What if things had happened differently?

User Rating: 7.5 | To the Moon PC
Much has been discussed about videogames as a storytelling media, and most of those arguments end with everyone coming to the general agreement that with the evolution of the hardware, games have been getting ever closer to achieving the same storytelling quality found in movies. However, every once in a while a game will come up to remind us that the core of every tale does not lie on the way it is presented, after all letters on a white paper is a rather dull display, and yet books are extremely effective in getting us emotionally engaged. Therefore, a story's ability to drive us to tears or to compulsive laughter is directly related to the talent of the man holding the pen that puts ink on the paper. To The Moon goes to show, through its four hours of constant tear-inducing moments, that good writing goes a long way to making a game excellent, and that technical limitations should never again be used as an excuse for weak storytelling.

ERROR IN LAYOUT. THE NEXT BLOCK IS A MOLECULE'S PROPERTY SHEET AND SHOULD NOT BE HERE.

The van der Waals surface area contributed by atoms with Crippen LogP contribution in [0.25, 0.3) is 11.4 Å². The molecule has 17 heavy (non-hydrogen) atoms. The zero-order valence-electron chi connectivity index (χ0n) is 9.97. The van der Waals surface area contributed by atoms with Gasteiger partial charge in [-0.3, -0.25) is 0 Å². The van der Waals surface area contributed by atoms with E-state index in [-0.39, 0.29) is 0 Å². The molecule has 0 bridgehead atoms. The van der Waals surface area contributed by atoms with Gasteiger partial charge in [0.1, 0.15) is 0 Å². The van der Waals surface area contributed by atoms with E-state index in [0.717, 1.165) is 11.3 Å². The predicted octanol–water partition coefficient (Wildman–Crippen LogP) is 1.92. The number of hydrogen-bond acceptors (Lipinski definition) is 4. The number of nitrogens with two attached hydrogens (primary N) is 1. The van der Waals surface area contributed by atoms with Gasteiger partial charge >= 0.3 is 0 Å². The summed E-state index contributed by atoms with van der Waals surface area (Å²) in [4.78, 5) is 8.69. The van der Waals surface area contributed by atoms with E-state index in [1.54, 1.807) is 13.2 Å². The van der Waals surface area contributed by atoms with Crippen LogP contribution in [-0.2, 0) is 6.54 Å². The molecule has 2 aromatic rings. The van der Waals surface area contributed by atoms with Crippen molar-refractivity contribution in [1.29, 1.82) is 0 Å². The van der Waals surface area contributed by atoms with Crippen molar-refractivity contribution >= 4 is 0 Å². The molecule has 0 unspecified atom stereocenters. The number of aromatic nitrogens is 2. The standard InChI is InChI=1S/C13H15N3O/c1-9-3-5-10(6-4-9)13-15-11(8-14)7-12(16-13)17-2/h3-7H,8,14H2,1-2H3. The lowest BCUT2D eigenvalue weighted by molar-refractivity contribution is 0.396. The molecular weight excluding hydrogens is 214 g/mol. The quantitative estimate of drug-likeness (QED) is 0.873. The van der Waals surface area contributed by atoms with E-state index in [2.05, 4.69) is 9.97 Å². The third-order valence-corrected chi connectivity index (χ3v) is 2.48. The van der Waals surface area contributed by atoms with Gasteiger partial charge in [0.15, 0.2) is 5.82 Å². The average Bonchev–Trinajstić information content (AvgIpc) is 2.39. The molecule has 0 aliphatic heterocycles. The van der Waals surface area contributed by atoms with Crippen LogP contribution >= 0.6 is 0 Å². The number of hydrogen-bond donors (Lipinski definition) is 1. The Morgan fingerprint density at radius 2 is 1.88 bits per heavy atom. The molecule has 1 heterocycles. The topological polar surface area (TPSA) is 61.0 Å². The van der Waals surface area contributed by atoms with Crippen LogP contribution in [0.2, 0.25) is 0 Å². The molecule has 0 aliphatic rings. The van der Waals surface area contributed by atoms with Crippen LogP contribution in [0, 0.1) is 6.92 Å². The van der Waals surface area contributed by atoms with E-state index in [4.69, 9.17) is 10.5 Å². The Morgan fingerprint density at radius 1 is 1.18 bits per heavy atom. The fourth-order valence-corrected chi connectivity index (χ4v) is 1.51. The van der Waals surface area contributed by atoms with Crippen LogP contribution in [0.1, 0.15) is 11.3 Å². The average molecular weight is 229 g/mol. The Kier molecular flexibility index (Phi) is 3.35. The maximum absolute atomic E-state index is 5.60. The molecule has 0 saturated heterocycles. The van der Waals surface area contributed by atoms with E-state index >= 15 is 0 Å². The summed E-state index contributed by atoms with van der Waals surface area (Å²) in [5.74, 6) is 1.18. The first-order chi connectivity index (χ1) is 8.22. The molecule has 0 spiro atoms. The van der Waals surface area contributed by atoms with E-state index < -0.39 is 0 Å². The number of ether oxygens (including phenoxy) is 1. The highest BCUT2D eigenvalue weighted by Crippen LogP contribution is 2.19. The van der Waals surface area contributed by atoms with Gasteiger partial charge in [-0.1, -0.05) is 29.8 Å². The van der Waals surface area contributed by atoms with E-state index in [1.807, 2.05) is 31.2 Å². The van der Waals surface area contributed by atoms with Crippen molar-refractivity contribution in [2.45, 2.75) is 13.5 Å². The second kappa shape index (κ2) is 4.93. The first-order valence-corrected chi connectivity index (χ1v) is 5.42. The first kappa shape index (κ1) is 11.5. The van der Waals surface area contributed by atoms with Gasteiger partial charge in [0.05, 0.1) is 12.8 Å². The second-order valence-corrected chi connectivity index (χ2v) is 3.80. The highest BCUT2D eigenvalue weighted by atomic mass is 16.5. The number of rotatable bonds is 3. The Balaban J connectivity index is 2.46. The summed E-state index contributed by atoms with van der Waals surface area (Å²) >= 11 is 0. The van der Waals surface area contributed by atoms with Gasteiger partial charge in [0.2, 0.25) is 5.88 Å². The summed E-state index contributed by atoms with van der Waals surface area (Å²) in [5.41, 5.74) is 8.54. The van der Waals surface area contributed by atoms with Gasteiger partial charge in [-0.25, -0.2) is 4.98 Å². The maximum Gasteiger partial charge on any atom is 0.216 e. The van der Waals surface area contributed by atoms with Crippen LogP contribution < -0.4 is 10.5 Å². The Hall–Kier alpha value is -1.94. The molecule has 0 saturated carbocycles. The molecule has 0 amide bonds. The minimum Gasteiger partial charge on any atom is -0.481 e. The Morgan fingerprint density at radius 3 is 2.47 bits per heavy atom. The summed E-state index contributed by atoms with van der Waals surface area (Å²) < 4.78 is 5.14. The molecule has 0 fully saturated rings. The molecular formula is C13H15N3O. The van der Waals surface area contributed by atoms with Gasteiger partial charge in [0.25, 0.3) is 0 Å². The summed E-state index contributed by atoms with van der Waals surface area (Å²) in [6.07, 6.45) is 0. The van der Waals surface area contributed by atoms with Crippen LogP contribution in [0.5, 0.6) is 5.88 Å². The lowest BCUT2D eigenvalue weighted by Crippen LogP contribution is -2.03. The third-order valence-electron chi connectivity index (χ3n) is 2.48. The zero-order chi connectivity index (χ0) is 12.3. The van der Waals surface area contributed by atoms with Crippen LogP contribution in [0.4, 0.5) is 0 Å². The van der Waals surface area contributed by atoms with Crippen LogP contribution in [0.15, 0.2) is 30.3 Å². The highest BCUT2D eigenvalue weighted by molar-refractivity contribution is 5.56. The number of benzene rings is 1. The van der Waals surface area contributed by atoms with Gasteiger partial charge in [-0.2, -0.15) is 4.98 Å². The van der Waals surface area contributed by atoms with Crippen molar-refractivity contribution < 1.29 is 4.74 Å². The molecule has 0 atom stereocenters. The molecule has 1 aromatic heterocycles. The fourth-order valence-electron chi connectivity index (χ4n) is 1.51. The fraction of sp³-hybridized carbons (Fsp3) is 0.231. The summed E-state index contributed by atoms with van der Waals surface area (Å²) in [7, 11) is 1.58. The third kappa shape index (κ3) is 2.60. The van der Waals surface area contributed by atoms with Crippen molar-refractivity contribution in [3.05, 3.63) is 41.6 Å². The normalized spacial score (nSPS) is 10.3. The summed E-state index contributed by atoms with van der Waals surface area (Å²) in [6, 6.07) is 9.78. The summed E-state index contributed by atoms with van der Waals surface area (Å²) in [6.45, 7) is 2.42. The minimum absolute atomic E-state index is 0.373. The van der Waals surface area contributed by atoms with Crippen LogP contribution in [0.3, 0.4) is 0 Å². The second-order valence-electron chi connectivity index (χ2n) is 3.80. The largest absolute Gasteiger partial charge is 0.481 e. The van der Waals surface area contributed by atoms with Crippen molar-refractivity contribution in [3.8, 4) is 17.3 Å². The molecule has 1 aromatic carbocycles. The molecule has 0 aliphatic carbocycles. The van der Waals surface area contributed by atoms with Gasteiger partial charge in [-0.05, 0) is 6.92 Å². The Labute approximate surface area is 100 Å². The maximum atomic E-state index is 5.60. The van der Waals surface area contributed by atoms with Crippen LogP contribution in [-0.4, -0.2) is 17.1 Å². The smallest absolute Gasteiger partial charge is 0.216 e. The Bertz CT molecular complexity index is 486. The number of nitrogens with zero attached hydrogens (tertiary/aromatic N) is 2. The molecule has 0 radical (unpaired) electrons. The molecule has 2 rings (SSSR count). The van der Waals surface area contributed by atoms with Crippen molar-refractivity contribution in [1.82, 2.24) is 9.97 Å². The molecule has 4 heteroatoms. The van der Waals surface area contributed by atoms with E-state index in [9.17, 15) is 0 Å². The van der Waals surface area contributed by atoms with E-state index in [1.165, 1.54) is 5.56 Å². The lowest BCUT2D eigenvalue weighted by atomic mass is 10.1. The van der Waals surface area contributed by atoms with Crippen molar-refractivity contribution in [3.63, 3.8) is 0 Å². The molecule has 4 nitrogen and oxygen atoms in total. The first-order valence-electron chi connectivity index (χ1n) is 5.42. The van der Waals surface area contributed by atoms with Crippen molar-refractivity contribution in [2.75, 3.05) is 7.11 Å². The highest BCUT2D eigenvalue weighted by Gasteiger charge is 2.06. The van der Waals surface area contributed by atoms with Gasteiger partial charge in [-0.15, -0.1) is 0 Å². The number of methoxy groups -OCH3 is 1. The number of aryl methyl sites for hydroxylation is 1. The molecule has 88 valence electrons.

It all begins when Dr. Eva and Dr. Neil arrive in a big house sitting on a cliff by a lighthouse. The two of them work for Sigmund Corp, a company that developed a machine that allows doctors to penetrate the different layers of memory of dying patients in order to fulfill a wish, making them remember they did something during their lives that did not actually happen. Inside the house they find their patient, Johnny, an old man who wishes to go to the Moon, even though he does not know why. And from that point on, the game begins taking players through Johnny's life, beginning on his old years and eventually ending in his childhood days, and as the doctors dive deeper and deeper, not only will players develop a strong relationship with a very well-constructed character, but they will also get more engaged in the tale as details from Johnny's past surface.